Chair Williams Says PCAOB Has No Authority to Inspect Audits of FTX
November 30, 2022
PCAOB Chair Erica Williams set the record straight about the board’s audit inspection program, with questions being raised about not only the role of accountants and auditors but also that of the board following the spectacular collapse of crypto empire FTX Trading Ltd. and subsequent bankruptcy filing of crypto lender BlockFi Inc. (See BlockFi, Once Fined by SEC, Declares Bankruptcy Following FTX Collapse in the Nov. 29, 2022, edition of Accounting & Compliance Alert.)
For example, FTX said that financial results were audited by Armanino LLP, which is reportedly one of the 20 largest accounting firms in the country by revenue, and Prager Metis CPAs.
“I want to offer a word of caution to investors about what it means for a firm to be registered with the PCAOB,” Williams said in response to a question about the board’s view on audits of crypto at the 17th Annual Audit Conference hosted by the Baruch College Zicklin School of Business in New York. She spoke via Zoom.
“The PCAOB only has jurisdiction over the audits of public companies and broker dealers. FTX was not a public company, and therefore the PCAOB could not inspect its audits,” Williams explained. “At the same time, you may have seen FTX touted the use of the auditors that were registered with the PCAOB. And it’s important to understand that PCAOB-registered firms only have to follow PCAOB standards and rules when they’re auditing public issuer or broker dealer under our jurisdiction, not for any other clients. We don’t have authority to inspect their audit of other clients like FTX. So, we were not able to evaluate the work on those engagements or hold them accountable for insufficient work.”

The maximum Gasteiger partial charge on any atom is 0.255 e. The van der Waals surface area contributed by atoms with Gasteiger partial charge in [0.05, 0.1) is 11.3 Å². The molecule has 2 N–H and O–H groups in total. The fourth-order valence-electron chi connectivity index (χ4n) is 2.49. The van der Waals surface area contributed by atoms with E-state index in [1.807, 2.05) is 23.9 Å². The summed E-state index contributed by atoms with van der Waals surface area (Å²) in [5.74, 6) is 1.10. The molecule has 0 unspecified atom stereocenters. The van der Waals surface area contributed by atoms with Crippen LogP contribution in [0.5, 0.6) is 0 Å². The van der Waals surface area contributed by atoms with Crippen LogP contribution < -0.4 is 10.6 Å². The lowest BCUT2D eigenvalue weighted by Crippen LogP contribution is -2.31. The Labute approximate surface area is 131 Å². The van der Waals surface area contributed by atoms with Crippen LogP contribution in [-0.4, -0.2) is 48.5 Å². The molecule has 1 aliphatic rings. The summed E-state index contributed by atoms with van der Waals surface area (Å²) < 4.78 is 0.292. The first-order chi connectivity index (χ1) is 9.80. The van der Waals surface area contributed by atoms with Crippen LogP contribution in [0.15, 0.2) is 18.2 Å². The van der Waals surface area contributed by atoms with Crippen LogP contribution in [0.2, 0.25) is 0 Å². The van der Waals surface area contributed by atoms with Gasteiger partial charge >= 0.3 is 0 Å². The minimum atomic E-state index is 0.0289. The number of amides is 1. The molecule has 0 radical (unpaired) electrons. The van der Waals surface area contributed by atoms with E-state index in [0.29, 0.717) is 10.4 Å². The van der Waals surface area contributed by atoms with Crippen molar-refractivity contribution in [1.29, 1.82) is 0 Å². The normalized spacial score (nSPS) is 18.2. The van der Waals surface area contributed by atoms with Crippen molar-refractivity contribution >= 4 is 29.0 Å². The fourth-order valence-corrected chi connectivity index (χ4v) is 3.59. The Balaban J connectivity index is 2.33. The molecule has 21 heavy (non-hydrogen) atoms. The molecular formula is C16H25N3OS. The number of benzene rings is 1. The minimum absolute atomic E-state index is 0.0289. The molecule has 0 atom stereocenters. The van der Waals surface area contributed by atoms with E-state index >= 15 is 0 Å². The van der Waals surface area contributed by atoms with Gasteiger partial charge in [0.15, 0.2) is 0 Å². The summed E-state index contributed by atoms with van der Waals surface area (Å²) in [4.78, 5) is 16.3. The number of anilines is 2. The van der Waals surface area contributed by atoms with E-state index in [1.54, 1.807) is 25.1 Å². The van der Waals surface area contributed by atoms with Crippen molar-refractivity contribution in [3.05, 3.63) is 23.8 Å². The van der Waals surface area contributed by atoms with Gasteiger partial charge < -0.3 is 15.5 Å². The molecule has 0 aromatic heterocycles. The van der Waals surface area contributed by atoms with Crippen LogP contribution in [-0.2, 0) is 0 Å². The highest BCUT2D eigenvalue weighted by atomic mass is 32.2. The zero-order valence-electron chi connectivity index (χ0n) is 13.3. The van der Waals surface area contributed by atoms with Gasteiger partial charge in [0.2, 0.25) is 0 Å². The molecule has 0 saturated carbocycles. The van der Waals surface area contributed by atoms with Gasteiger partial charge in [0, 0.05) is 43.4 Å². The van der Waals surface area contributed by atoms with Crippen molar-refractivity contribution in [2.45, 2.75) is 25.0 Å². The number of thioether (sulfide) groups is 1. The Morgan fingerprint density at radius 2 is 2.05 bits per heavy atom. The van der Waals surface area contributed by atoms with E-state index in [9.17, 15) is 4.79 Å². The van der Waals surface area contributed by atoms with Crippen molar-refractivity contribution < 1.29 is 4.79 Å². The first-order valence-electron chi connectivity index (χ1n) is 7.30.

The PCAOB was set up by the Sarbanes-Oxley Act of 2002, and firms must follow its rules and be inspected if they audit SEC-registered public companies or broker-dealers.
But some have been confused about the exact roles regulators play in the digital asset markets and have asked where the regulators were to help prevent investor losses. Regulators, including SEC Chair Gary Gensler, have said that it is the bad actors who refuse to come under existing securities regulatory framework are partly to blame.
If a firm’s cryptocurrency functions like a security, Gensler repeatedly said that the firm must register with the SEC or get an exemption from following the securities laws. Likewise, he said that crypto trading platforms must also be regulated like a traditional exchange if those platforms trade crypto assets that function like a security.
While the PCAOB did not inspect the audits of crypto firms, Chair Williams suggested investors and audit committees ask questions about firms that tout that they are registered with the board, thereby giving them an aura of credence.
The PCAOB publishes inspection results for audits of firms that are under its jurisdictions, “and those reports can inform investors about the quality of the work performed on those audits,” she said. “So, I encourage all investors and audit committees to ask questions if a firm touts itself as being PCAOB registered, find out its track record, look at our inspection reports and be cautious about drawing conclusions where the PCAOB doesn’t have jurisdiction.”
In the meantime, “our [audit inspection] team is constantly adjusting to be responsive to new and emerging risks across the globe. And our inspection’s team has prioritized inspections of audit engagements involving cryptocurrency,” Williams said.